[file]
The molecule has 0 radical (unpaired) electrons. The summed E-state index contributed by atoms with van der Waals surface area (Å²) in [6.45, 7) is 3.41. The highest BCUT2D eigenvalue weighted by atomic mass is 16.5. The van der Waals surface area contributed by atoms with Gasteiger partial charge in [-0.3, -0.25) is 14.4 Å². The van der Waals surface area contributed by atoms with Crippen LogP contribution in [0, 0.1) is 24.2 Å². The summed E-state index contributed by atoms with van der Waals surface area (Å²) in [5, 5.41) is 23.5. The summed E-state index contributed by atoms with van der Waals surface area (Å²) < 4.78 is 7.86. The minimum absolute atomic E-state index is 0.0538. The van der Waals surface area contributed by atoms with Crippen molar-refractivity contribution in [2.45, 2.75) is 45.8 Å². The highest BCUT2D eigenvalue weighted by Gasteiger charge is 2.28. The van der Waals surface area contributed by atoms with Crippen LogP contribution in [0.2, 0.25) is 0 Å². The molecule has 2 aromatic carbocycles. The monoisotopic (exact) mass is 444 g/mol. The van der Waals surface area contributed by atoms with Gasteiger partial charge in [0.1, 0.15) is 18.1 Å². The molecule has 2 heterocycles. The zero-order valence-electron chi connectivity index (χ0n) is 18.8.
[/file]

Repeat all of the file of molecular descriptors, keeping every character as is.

The molecule has 0 radical (unpaired) electrons. The summed E-state index contributed by atoms with van der Waals surface area (Å²) in [6.45, 7) is 3.41. The highest BCUT2D eigenvalue weighted by atomic mass is 16.5. The van der Waals surface area contributed by atoms with Gasteiger partial charge in [-0.3, -0.25) is 14.4 Å². The van der Waals surface area contributed by atoms with Crippen LogP contribution in [0, 0.1) is 24.2 Å². The summed E-state index contributed by atoms with van der Waals surface area (Å²) in [5, 5.41) is 23.5. The summed E-state index contributed by atoms with van der Waals surface area (Å²) < 4.78 is 7.86. The minimum absolute atomic E-state index is 0.0538. The van der Waals surface area contributed by atoms with Crippen molar-refractivity contribution in [2.45, 2.75) is 45.8 Å². The highest BCUT2D eigenvalue weighted by Gasteiger charge is 2.28. The van der Waals surface area contributed by atoms with Crippen LogP contribution in [0.2, 0.25) is 0 Å². The molecule has 2 aromatic carbocycles. The monoisotopic (exact) mass is 444 g/mol. The van der Waals surface area contributed by atoms with Gasteiger partial charge in [0.1, 0.15) is 18.1 Å². The molecule has 2 heterocycles. The zero-order valence-electron chi connectivity index (χ0n) is 18.8.